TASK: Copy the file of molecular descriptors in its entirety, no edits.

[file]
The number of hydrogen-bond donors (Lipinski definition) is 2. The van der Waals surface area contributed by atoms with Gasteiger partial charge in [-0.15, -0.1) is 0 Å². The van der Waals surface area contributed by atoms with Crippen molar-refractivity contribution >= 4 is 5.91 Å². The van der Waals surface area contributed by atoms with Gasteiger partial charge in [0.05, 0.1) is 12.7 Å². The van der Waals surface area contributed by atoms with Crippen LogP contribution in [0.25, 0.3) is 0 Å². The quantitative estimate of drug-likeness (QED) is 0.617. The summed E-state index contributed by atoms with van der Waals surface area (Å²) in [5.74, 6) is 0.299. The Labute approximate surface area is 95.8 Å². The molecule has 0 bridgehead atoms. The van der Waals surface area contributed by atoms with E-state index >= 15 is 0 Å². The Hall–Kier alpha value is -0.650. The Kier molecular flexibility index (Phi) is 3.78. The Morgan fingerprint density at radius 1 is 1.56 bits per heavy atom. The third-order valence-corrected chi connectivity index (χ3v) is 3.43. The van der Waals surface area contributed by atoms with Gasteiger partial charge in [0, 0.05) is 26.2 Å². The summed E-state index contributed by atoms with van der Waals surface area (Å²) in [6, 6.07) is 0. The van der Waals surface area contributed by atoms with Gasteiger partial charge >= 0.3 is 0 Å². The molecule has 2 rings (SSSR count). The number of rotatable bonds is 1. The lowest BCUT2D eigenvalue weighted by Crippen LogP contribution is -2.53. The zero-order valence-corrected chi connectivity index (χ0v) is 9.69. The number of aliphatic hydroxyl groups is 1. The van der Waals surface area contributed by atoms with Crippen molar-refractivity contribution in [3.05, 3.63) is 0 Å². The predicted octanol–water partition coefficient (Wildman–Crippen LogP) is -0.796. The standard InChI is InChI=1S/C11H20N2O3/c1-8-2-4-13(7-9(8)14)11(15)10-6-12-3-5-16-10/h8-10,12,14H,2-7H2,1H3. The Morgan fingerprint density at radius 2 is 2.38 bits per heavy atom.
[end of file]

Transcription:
The number of hydrogen-bond donors (Lipinski definition) is 2. The van der Waals surface area contributed by atoms with Gasteiger partial charge in [-0.15, -0.1) is 0 Å². The van der Waals surface area contributed by atoms with Crippen molar-refractivity contribution >= 4 is 5.91 Å². The van der Waals surface area contributed by atoms with Gasteiger partial charge in [0.05, 0.1) is 12.7 Å². The van der Waals surface area contributed by atoms with Crippen LogP contribution in [0.25, 0.3) is 0 Å². The quantitative estimate of drug-likeness (QED) is 0.617. The summed E-state index contributed by atoms with van der Waals surface area (Å²) in [5.74, 6) is 0.299. The Labute approximate surface area is 95.8 Å². The molecule has 0 bridgehead atoms. The van der Waals surface area contributed by atoms with E-state index >= 15 is 0 Å². The Hall–Kier alpha value is -0.650. The Kier molecular flexibility index (Phi) is 3.78. The Morgan fingerprint density at radius 1 is 1.56 bits per heavy atom. The third-order valence-corrected chi connectivity index (χ3v) is 3.43. The van der Waals surface area contributed by atoms with Gasteiger partial charge in [0, 0.05) is 26.2 Å². The summed E-state index contributed by atoms with van der Waals surface area (Å²) in [6, 6.07) is 0. The van der Waals surface area contributed by atoms with Gasteiger partial charge >= 0.3 is 0 Å². The molecule has 2 rings (SSSR count). The number of rotatable bonds is 1. The lowest BCUT2D eigenvalue weighted by Crippen LogP contribution is -2.53. The zero-order valence-corrected chi connectivity index (χ0v) is 9.69. The number of aliphatic hydroxyl groups is 1. The van der Waals surface area contributed by atoms with Crippen molar-refractivity contribution in [3.05, 3.63) is 0 Å². The predicted octanol–water partition coefficient (Wildman–Crippen LogP) is -0.796. The standard InChI is InChI=1S/C11H20N2O3/c1-8-2-4-13(7-9(8)14)11(15)10-6-12-3-5-16-10/h8-10,12,14H,2-7H2,1H3. The Morgan fingerprint density at radius 2 is 2.38 bits per heavy atom.